However, practical experience has not confirmed these claims for the above-described compositions. In fact, it has revealed certain deficiencies. In the first case of high titania content, an eutectic phase with a melting point of about 1860° C. is formed in the coating. As the targets are usually made of molybdenum, tungsten or their alloys, and thus have a melting point considerably above 1860° C., such a coating greatly limits the permissible operating temperature of the target. Similarly, the coatings with 94-98 weight-% alumina and 2-6 weight-% TiO2 did not fulfill expectations. The titania addition is insufficient to counteract the brittleness of the alumina. Since the target usually has a quite different thermal expansion coefficient, the resistance of the coating to cyclic temperature variations is inadequate. If the thickness of a sufficiently rough coating is kept below 40 microns, there is a risk of uneven thickness and, consequently, there is the disadvantage, compared with the high-titania compositions, of a low degree of blackness and thus low thermal emission.
Thus, within certain mixing ranges of the Al2 O3 -TiO2 powder, different material properties alternatingly play a role and bear greatly on the relative usefulness of the material for coating. This phenomenon was not fully recognized nor appreciated until now.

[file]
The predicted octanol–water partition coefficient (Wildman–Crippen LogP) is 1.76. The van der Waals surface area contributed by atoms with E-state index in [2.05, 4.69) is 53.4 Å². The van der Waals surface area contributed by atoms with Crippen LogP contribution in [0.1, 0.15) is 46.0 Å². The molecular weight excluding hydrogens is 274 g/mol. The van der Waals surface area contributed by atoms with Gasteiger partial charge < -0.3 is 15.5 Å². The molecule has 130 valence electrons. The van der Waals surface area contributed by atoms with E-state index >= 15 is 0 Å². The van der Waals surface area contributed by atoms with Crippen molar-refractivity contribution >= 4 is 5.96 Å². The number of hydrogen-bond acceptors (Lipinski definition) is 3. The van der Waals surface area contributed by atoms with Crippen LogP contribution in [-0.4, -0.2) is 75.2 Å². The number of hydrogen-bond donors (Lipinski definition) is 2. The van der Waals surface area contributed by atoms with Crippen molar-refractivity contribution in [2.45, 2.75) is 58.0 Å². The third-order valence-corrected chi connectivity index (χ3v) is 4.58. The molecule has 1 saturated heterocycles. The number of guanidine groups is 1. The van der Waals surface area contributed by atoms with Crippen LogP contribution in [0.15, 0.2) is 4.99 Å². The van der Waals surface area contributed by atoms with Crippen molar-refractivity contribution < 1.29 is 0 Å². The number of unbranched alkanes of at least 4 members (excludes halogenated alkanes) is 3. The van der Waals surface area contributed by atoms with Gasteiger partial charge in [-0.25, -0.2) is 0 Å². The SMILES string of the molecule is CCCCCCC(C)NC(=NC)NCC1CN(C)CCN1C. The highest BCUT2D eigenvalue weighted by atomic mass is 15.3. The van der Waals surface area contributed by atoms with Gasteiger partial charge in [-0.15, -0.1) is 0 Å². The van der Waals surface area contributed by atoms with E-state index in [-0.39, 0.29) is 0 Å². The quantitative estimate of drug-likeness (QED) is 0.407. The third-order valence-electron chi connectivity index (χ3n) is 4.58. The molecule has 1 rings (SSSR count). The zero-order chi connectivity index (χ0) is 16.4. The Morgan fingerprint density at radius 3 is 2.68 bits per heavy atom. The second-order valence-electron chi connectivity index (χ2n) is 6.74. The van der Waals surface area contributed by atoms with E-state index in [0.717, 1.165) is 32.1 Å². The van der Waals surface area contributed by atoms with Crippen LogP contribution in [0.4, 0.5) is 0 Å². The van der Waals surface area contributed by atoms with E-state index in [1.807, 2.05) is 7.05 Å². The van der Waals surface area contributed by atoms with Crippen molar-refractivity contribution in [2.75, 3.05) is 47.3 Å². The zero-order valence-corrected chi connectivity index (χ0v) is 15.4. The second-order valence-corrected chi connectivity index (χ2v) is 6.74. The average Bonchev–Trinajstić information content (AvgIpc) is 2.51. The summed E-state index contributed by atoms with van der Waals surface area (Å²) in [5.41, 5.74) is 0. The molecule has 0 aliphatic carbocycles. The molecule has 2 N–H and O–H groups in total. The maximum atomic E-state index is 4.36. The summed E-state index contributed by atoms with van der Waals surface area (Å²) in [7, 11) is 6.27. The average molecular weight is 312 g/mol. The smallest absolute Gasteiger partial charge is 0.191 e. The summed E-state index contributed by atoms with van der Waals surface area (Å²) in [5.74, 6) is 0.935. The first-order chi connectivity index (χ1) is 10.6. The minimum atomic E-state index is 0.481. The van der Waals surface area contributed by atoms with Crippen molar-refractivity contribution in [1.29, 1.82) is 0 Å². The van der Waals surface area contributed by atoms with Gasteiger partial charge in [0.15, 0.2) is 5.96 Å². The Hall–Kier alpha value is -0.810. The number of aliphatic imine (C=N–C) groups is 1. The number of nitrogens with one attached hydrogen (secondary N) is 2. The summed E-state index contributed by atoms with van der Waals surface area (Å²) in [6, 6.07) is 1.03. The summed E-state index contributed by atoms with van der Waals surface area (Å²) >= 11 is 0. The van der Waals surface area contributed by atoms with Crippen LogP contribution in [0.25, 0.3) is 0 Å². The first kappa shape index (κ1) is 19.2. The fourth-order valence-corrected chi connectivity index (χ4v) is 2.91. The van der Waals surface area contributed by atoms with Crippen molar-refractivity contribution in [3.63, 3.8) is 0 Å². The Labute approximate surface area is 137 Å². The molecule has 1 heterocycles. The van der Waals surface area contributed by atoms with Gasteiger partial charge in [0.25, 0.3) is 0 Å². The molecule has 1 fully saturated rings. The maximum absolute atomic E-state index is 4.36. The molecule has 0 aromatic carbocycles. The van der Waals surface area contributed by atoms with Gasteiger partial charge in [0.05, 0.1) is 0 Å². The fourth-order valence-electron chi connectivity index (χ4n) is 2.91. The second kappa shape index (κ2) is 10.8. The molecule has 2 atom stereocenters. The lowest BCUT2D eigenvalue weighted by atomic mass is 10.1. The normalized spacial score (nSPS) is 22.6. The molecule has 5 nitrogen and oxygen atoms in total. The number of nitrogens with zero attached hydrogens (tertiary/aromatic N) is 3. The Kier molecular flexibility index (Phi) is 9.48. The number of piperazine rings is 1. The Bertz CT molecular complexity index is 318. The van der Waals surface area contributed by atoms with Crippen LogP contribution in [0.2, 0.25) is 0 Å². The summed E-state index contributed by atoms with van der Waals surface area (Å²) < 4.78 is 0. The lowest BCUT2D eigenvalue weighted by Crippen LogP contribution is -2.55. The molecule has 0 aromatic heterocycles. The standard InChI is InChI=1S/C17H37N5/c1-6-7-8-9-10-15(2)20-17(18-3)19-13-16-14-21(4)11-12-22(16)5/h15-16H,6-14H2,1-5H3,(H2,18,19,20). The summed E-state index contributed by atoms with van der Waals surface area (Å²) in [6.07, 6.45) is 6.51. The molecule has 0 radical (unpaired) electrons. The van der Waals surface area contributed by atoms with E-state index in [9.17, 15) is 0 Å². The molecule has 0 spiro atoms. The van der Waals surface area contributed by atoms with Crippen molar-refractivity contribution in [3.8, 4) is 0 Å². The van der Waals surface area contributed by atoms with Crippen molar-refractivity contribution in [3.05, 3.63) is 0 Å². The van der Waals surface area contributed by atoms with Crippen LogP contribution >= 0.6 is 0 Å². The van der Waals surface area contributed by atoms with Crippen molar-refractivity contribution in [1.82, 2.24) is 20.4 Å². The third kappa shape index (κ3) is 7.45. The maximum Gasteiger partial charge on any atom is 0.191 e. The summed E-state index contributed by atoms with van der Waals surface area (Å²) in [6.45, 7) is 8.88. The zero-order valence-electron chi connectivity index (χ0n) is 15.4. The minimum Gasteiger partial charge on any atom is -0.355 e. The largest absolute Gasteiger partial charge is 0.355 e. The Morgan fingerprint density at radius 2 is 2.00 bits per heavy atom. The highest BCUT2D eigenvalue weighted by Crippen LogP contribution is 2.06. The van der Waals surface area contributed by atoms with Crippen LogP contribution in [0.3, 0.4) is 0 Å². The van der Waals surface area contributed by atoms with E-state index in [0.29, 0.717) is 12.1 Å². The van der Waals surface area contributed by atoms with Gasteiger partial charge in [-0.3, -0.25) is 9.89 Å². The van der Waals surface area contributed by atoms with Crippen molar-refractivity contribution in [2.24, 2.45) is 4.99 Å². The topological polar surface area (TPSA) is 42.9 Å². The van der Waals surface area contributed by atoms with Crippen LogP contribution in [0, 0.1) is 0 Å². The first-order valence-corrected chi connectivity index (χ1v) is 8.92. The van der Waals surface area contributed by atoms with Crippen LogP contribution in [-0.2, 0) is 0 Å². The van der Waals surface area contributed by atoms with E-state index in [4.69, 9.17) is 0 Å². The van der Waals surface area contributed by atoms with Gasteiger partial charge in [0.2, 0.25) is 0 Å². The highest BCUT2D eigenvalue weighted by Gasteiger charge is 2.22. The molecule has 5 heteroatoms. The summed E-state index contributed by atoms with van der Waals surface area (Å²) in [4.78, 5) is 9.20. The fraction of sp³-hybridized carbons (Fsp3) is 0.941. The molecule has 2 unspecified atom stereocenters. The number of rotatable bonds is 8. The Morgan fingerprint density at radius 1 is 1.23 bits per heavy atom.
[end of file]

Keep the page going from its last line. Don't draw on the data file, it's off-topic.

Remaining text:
Accordingly, it was discovered that a target coated with a 20-500 micron thick layer, consisting of a mixture of over 6 to under 20 weight-% TiO2 and over 80 to under 94 weight-% Al2 O3, preferably 10-15 weight-% TiO2 and 85-90 weight-% Al2 O3 provided unexpected and highly desirable properties.
In a preferred embodiment, the base body of a rotating target is made of Mo-5 weight-% W alloy. The focal area is made of tungsten-5 weight-% rhenium. A powder mixture, consisting of 13 weight-% TiO2 and 87 weight-% Al2 O3 with particle sizes between 10 and 80 microns, is applied to the underside of the target in a thickness of approximately 80 microns by plasma spraying. The coated target is then annealed for 11/2 hours at 1600° C.; the originally light-gray coating then takes on a dark gray color.
In addition to plasma spraying, all known methods of powder and wire spraying are suitable provided that the powder is brought to a temperature above its melting point.
X-ray targets coated with the powder mixture according to this invention substantially fulfull all requirements. In particular, the coating material, due to a sufficiently high proportion of TiO2 in the powder mixture, is sufficiently ductile to permit the application of an optimum coating thickness of 70-120 microns. The resistance to cyclic temperature variations and thus the service life is at least equal to that of coating compositions with over 50 weight-% TiO2 but is free of their disadvantage of forming an eutectic phase melting at 1860° C. The degree of blackening corresponds to that of a coating material containing approximately 50 weight-% TiO2 and is considerably greater than that of a mixture with high alumina content. On a practical basis, the compositions claimed herein exhibit higher X-ray intensities and considerably longer continuous operation as compared with the previously used mixtures. Moreover, these important improvements are not obtained at the expense of the service life of the target.